March 2012


My cheese is beautiful! I got it waxed yesterday and now comes the wait. It won’t be ready to eat for 2 months and 6 would be better. I’m not a patient person so I made a mozzarella yesterday. Instant gratification! I need it anyway. I’m cleaning out the freezer and finding pits of vegetables that will only be consumed if hidden in a lasagna. I had planned to make one last night but the owners of the deli/grocery that Karen has worked since she was 13 took her out for a lovely dinner to celebrate her 18th birthday and we decided to have fish. We love fish but seldom eat it because Karen is allergic. We don’t eat it front of her because she loves it so but just being in the same room causes her to get hives and make her lips swell up.

I got a wonderful sourdough going. It’s such a crap shoot to make. This time I appear to have caught a good yeast and the flavor is awesome. I used potato water and it seemed to work just fine.

One week ago I was out in the strawberry patch, in short sleeves, pulling weeds and planning the expansion. Today, Phoebe will need her heavy coat for school. It looks to be cool and cloudy all week. This works as it seems I need to fly to Florida on Saturday or Sunday. My daughter, Neddy, had some emergency surgery last night. It was a ruptured ovarian cyst and she won’t be up to caring for her children for week or so. Chad can get the time off from work but he won’t get paid for it and this young couple just can’t afford that. I’m presenting at the Master Gardener’s Symposium on Saturday morning. I don’t want to bail on them at the last minute so I’ll look for a flight in the afternoon. I just realized that I have to carry all of my equipment back up the stairs from the basement and out to the car. I knew there was a reason I don’t like to do trainings two weeks in a row. It’s a lot of work!

I’ll be too busy to do much in Florida but care for my grandkids but I will bring a plot plan for the herb garden and strawberry patch with me. We have space that needs to be filled in. We had one plan but I had complained to Bruce that the herb garden, the prettiest spot in my yard, is no longer visible because of the second greenhouse. He had the idea of enlarging to the small plot that was going to hold the new section of strawberries. We could move the walkway and have a good portion of the garden show from the back porch. That works but now we nowhere to put the strawberries. I’m not sure there is enough sun in the spot that was going to hold the rest of the herbs. I could try to talk Bruce into sacrificing a bit more lawn( a big bit) but he does not share my permie dreams. He loves his lawn (crazy. crazy man) and I already dug up a section for the blueberries, another for the plum berries and let’s not forget that I have a big Oiko’s order coming in a few weeks. I’m thinking of feigning surprise when it shows up. “Who could have sent these plants to us? I have no idea where they came from. Whatever shall we do with cranberries, nanny berries, sea berries and several trees?” To be honest, I don’t remember what I ordered. I just can’t be trusted with a catalog and a credit card.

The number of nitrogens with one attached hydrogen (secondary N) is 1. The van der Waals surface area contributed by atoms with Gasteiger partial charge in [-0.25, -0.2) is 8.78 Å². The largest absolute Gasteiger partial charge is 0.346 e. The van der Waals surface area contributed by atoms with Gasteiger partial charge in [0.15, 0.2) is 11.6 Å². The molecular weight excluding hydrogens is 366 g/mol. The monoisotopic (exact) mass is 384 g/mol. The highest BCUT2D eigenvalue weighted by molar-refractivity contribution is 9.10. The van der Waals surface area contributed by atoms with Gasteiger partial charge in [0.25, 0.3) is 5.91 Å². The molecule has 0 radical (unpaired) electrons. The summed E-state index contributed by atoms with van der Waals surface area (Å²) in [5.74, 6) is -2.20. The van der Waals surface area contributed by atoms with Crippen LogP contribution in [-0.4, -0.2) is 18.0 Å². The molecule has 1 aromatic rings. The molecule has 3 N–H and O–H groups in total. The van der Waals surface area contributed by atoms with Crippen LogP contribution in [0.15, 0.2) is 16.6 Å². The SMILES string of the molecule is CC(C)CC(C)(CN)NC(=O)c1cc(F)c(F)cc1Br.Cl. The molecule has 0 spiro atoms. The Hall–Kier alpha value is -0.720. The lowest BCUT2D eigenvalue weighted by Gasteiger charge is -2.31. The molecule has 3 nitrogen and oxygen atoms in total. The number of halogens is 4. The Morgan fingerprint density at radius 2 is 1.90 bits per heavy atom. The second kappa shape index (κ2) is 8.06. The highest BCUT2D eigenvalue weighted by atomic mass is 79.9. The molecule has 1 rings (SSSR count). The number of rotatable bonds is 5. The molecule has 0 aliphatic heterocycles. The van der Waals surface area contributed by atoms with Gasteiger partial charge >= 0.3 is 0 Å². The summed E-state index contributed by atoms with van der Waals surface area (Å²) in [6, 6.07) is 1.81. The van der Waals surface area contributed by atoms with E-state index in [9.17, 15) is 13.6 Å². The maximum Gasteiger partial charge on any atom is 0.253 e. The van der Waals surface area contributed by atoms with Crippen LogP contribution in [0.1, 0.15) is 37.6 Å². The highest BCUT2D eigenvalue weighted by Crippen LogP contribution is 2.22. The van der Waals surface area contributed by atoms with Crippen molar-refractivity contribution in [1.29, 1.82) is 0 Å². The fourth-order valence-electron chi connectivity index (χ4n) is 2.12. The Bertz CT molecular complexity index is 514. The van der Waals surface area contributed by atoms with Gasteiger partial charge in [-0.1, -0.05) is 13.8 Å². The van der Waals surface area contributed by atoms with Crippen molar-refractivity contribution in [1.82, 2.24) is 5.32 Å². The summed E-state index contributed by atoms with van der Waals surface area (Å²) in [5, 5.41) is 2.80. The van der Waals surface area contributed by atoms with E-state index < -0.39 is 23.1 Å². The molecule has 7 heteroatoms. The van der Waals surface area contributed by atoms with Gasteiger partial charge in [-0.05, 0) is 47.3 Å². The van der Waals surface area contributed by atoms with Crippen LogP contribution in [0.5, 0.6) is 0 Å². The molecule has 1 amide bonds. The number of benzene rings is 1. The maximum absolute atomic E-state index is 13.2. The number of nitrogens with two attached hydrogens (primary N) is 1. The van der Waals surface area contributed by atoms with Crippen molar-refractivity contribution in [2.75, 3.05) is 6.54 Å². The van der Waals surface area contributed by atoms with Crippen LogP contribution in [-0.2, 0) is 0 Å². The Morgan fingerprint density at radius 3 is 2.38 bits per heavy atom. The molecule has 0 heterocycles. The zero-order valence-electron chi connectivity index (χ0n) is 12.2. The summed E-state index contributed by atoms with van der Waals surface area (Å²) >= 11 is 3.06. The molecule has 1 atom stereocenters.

I have some fun stuff coming up. This is the time of year when my permie group and seed saving guild gets together for seed and plant swaps. Last year I gave away 300 strawberry plants and buckets of raspberry canes. It feels good to know that they produced and multiplied. This year, I’m looking for scion wood, Calendula seeds (I went and gave all mine away) and decent blackberry canes. I transplanted mine last year so the people next door could hang out laundry without being slashed by thorns and they have not done well in their new home. The cress didn’t take either. The first year it was killed by drought and last summer it was flood. Do locusts like cress? I hope not. I plan to try again.

Thank you all for your patience with my bad mood on Friday. I’m better now.

What really helps when I get the blues is to get busy. The stars aligned yesterday and I found myself with 2 extra gallons of raw milk from my CSA and a full day without some mid-day interruption so I decided to try cheese making again. The first batch of cheddar I made fed the chickens. I won’t give up until I master the process.

It isn’t hard but it does take some careful watching to keep the temperature in the right range. You have to heat the milk to 90 degrees and add the mesophilic starter, hold for 45 minutes, add the rennet and hold for another 45 minutes. The you cut the curd and increase the temperature to 100 degrees over the next 30 minutes. Ricki Carrol’s book says to do this in a sink of hot water. My sink is big enough to wash a Volkswagen in and I hated to use tha much water so I got out an old enamel canner I had in the basement. My big stock pot fit in just right. I was able to increase the temperature by turning on the gas for just a minute every ten minutes or so. It worked out really well. Next the cheese is pressed; 10 pounds for 1 hour, 20 pounds for another hour and them 50 pounds for 12 hours. I took of the cheese cloth this morning and my round looks lovely. I think I will dry it on the counter for a bit and them see what the humidity is today. I may transfer to my Excalibur. Set on the lowest setting, the cheese will develop a nice rind and the cat won’t get into it.